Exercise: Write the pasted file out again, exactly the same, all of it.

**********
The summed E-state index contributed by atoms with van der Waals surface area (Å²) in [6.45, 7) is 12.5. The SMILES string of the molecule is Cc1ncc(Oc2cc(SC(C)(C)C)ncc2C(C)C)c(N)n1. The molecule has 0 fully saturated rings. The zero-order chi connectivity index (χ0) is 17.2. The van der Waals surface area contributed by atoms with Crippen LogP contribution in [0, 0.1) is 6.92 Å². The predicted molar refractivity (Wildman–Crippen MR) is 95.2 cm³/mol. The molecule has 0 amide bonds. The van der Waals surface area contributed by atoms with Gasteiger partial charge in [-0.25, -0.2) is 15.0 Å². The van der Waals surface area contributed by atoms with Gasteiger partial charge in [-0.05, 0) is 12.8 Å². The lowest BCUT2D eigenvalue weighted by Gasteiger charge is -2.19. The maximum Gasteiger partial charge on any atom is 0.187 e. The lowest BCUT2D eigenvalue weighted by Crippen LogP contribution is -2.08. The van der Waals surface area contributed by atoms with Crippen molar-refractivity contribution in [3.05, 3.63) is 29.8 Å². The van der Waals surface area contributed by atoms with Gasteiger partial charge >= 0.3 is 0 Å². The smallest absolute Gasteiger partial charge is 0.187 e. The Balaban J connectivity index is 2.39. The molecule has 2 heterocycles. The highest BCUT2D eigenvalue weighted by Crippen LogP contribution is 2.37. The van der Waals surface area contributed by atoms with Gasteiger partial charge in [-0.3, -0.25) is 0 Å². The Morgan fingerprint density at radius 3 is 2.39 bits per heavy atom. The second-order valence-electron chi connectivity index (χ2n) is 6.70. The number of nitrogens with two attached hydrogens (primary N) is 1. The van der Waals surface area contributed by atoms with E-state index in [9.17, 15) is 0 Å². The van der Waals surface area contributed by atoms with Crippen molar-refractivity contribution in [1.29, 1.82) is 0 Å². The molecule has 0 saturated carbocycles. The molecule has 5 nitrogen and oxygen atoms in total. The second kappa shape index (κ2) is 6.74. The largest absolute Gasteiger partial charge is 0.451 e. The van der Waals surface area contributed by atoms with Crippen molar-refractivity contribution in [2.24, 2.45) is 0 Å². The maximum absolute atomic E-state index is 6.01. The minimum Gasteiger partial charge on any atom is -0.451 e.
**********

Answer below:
The summed E-state index contributed by atoms with van der Waals surface area (Å²) in [6.45, 7) is 12.5. The SMILES string of the molecule is Cc1ncc(Oc2cc(SC(C)(C)C)ncc2C(C)C)c(N)n1. The molecule has 0 fully saturated rings. The zero-order chi connectivity index (χ0) is 17.2. The van der Waals surface area contributed by atoms with Crippen LogP contribution in [0, 0.1) is 6.92 Å². The predicted molar refractivity (Wildman–Crippen MR) is 95.2 cm³/mol. The molecule has 0 amide bonds. The van der Waals surface area contributed by atoms with Gasteiger partial charge in [-0.25, -0.2) is 15.0 Å². The van der Waals surface area contributed by atoms with Gasteiger partial charge in [-0.05, 0) is 12.8 Å². The lowest BCUT2D eigenvalue weighted by Gasteiger charge is -2.19. The maximum Gasteiger partial charge on any atom is 0.187 e. The lowest BCUT2D eigenvalue weighted by Crippen LogP contribution is -2.08. The van der Waals surface area contributed by atoms with Crippen molar-refractivity contribution in [3.05, 3.63) is 29.8 Å². The van der Waals surface area contributed by atoms with Gasteiger partial charge >= 0.3 is 0 Å². The smallest absolute Gasteiger partial charge is 0.187 e. The Balaban J connectivity index is 2.39. The molecule has 2 heterocycles. The highest BCUT2D eigenvalue weighted by Crippen LogP contribution is 2.37. The van der Waals surface area contributed by atoms with Gasteiger partial charge in [-0.3, -0.25) is 0 Å². The Morgan fingerprint density at radius 3 is 2.39 bits per heavy atom. The second-order valence-electron chi connectivity index (χ2n) is 6.70. The number of nitrogens with two attached hydrogens (primary N) is 1. The van der Waals surface area contributed by atoms with E-state index in [9.17, 15) is 0 Å². The van der Waals surface area contributed by atoms with Crippen molar-refractivity contribution in [1.29, 1.82) is 0 Å². The molecule has 0 saturated carbocycles. The molecule has 5 nitrogen and oxygen atoms in total. The second kappa shape index (κ2) is 6.74. The largest absolute Gasteiger partial charge is 0.451 e. The van der Waals surface area contributed by atoms with Crippen molar-refractivity contribution in [2.24, 2.45) is 0 Å². The maximum absolute atomic E-state index is 6.01. The minimum Gasteiger partial charge on any atom is -0.451 e.